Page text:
Josie Sephton, originally published on The Register
The issue of mobile pricing can be something of a sore point in the business environment, and it’s one that we’re exploring through our Reg reader poll. We’ll be reporting back on it a little further down the line as part of this workshop. But of course there are different aspects to pricing, and based on the feedback we’ve seen from you so far roaming charges seem to be the stickiest issue.
In part, the issue of ‘out of control’ roaming charges has been dealt with within the EU zone, and rightly so. Roaming has been under the scrutiny of the European Commission for a number of years already, and from 1 July, compulsory maximum roaming charges for voice calls within the EU will be capped at €0.39 (around 32p) a minute for making a call while travelling, and at €0.15 (around 12.5p) for receiving a call.
For data calls, mobile operators will have to cut users off once they reach €50 (around £41.20) of data roaming charges per month, unless there is an explicit agreement with the customer to bypass this. To some extent this will help with the bill shock that many have suffered, such as the guy who spent his time streaming data when he got stuck abroad due to the ash cloud, and found himself faced with a £7,000 data bill on his return, or the German traveller who ran up a heartbreaking €46,000 bill downloading a TV programme. And while horror stories of this magnitude tend to be few and far between, many employees have found themselves running up data bills way in excess of what they (or their manager) anticipated.
While these caps are doubtless welcome for many businesses, the downside is that they only refer to voice and data calls made in Europe. Once employees are outside the Euro zone, the caps that help to keep their mobile phone bills in check disappear, meaning that a £7,000 bill (or whatever) once again becomes a distinct possibility – and woe betide anyone who forgets this.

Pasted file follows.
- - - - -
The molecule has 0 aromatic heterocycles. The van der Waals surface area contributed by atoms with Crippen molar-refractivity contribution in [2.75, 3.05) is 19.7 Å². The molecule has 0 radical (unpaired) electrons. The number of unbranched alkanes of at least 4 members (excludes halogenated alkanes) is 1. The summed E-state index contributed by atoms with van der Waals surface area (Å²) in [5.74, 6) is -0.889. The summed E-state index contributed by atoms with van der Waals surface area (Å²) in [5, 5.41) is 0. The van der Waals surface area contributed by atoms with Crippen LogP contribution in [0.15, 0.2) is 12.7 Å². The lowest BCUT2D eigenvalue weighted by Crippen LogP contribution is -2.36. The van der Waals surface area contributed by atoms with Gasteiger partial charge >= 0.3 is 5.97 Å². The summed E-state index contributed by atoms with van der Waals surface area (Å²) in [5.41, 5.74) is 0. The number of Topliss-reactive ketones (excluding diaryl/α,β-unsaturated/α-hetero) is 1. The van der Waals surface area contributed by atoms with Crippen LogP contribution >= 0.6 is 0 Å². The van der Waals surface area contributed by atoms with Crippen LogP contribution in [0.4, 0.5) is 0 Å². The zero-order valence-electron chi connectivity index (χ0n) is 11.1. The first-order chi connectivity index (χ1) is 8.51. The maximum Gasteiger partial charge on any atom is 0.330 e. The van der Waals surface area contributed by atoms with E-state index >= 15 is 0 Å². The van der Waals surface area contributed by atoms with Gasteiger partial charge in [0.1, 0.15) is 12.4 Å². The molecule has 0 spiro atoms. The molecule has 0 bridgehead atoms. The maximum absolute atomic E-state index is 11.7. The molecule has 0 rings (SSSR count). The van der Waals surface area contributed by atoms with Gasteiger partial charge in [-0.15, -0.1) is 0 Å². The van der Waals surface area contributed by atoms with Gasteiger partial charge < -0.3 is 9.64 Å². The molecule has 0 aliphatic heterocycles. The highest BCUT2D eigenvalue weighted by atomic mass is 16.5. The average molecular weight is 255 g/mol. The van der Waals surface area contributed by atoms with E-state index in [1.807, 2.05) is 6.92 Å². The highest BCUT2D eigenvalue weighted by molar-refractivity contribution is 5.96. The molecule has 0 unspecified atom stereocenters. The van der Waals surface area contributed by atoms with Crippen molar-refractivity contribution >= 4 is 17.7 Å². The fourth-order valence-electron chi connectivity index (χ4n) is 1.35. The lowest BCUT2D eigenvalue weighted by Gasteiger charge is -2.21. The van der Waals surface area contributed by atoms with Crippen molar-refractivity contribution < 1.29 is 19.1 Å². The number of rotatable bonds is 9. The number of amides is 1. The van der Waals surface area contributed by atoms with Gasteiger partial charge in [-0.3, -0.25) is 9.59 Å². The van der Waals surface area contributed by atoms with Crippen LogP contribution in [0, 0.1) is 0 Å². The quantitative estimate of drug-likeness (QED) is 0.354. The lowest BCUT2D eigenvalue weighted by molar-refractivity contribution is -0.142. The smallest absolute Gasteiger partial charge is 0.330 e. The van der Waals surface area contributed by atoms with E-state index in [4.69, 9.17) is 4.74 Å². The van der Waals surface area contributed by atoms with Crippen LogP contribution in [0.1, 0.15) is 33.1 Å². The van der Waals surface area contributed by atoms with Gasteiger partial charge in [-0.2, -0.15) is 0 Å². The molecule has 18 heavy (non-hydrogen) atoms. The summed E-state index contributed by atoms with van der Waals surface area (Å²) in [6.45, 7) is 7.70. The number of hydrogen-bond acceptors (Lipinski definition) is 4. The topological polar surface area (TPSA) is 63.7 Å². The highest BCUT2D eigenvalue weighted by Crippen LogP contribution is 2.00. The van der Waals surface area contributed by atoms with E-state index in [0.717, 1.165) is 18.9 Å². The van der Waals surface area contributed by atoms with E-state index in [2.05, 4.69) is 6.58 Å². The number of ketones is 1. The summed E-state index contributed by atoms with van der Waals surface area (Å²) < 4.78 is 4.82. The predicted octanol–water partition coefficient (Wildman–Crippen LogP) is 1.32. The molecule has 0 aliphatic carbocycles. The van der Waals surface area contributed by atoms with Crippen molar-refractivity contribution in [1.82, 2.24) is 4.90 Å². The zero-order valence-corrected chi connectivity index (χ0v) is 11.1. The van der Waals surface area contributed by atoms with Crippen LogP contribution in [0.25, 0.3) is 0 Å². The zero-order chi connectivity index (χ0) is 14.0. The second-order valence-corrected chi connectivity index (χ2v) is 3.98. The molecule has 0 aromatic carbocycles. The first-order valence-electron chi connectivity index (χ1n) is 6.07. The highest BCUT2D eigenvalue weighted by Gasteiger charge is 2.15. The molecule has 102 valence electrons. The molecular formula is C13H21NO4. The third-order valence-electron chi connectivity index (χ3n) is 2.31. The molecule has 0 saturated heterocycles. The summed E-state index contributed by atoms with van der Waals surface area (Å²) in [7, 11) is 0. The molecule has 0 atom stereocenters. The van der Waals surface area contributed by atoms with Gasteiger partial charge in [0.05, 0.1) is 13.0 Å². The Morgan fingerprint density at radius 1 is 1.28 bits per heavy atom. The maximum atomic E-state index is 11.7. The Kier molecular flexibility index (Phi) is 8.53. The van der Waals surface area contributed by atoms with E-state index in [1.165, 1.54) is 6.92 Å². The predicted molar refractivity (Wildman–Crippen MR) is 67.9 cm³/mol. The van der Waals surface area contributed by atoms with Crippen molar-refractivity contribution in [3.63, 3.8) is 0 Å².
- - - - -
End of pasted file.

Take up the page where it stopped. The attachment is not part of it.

Even with capped rates, roaming charges are still exorbitant. And, caps aside, the rumblings from the industry are that it is unlikely to get any better. Without naming any names, mobile operators are regularly slated for high data roaming charges. And we are now starting to see quite significant hikes in these, along with an end to ‘unlimited’ plans.
While some will argue that such changes work in their favour, many, most notably business users who tend to be higher data users, especially when abroad, are likely to end up paying more. Not that it is necessarily always easy to work out which operator will be the least expensive. Data roaming plans across mobile operators typically vary in how they are put together, meaning that the cheapest option will depend on specific usage, which is often not a constant.
Estimates for how much businesses fork out on mobile data as a proportion of total comms spend vary enormously (but we’d be interested to know where you’re at on this). Irrespective of how much data spend actually is, mobile data usage is on a clear upward trend, driven by an increased appetite for access to content while on the move, which in turn is being fuelled by the plethora of smart devices that often start their life in the consumer space, but transition into business-essential kit.
With this in mind, it is important for businesses to take control of data roaming charges. At the outset, this means making sure that you are intimate with your mobile contracts, particularly on the issue of roaming, and ensuring that as many safeguards are in place as possible to prevent runaway roaming charges. Don’t be shy about pushing your mobile operator for help on this – you are paying them enough, after all. But don’t expect your provider to do everything – while they will do their bit, it is not in their interest to shrink your bill too much.
Rather, look at solutions such as local SIMs or Wi-Fi hotspots to reduce roaming charges (although according to Reg readers, these can be less than ideal, and often confusing). Additionally, ensure that employees who self-provision aren’t racking up huge roaming bills and then putting them through expenses. If that is the case, impose limits and/or think about bringing them back into the contractual fold.
Unfortunately, there is no magic bullet that will make light work of this, but as it is an issue that is unlikely to go away any time soon, make sure you aren’t left exposed.
Has your business been caught short with data roaming? Or have you come up with a cunning plan to deal with it?